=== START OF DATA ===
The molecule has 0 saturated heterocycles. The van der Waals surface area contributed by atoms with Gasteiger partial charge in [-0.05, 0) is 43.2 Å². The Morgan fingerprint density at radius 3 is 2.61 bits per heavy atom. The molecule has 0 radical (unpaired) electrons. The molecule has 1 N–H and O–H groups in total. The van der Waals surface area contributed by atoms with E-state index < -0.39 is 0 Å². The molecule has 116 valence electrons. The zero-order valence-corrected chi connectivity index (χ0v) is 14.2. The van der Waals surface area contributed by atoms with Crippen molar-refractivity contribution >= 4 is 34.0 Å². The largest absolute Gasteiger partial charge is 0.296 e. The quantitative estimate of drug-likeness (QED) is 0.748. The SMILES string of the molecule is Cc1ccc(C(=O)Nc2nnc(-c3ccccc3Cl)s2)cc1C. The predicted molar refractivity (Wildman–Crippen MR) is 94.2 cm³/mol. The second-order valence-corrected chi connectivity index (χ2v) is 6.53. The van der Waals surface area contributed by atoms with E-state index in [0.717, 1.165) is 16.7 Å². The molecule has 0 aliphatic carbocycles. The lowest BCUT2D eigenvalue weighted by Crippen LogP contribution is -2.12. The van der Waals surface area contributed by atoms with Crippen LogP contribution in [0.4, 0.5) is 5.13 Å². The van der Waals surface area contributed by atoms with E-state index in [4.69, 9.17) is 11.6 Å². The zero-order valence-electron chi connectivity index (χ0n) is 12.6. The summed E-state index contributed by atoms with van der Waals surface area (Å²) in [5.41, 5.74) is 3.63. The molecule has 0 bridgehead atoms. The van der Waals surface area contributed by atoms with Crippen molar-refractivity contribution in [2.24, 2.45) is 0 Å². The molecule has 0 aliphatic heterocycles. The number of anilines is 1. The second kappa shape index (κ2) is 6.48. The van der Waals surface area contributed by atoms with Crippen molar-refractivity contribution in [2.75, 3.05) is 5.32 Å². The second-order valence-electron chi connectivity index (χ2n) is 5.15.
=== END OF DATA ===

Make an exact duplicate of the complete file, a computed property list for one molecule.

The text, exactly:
The molecule has 0 saturated heterocycles. The van der Waals surface area contributed by atoms with Gasteiger partial charge in [-0.05, 0) is 43.2 Å². The Morgan fingerprint density at radius 3 is 2.61 bits per heavy atom. The molecule has 0 radical (unpaired) electrons. The molecule has 1 N–H and O–H groups in total. The van der Waals surface area contributed by atoms with E-state index < -0.39 is 0 Å². The molecule has 116 valence electrons. The zero-order valence-corrected chi connectivity index (χ0v) is 14.2. The van der Waals surface area contributed by atoms with Crippen molar-refractivity contribution >= 4 is 34.0 Å². The largest absolute Gasteiger partial charge is 0.296 e. The quantitative estimate of drug-likeness (QED) is 0.748. The SMILES string of the molecule is Cc1ccc(C(=O)Nc2nnc(-c3ccccc3Cl)s2)cc1C. The predicted molar refractivity (Wildman–Crippen MR) is 94.2 cm³/mol. The second-order valence-corrected chi connectivity index (χ2v) is 6.53. The van der Waals surface area contributed by atoms with E-state index in [0.717, 1.165) is 16.7 Å². The molecule has 0 aliphatic carbocycles. The lowest BCUT2D eigenvalue weighted by Crippen LogP contribution is -2.12. The van der Waals surface area contributed by atoms with Crippen LogP contribution in [0.4, 0.5) is 5.13 Å². The van der Waals surface area contributed by atoms with E-state index in [4.69, 9.17) is 11.6 Å². The zero-order valence-electron chi connectivity index (χ0n) is 12.6. The summed E-state index contributed by atoms with van der Waals surface area (Å²) in [5.41, 5.74) is 3.63. The molecule has 0 bridgehead atoms. The van der Waals surface area contributed by atoms with Crippen molar-refractivity contribution in [2.24, 2.45) is 0 Å². The molecule has 0 aliphatic heterocycles. The number of anilines is 1. The second kappa shape index (κ2) is 6.48. The van der Waals surface area contributed by atoms with Crippen molar-refractivity contribution in [2.75, 3.05) is 5.32 Å². The second-order valence-electron chi connectivity index (χ2n) is 5.15.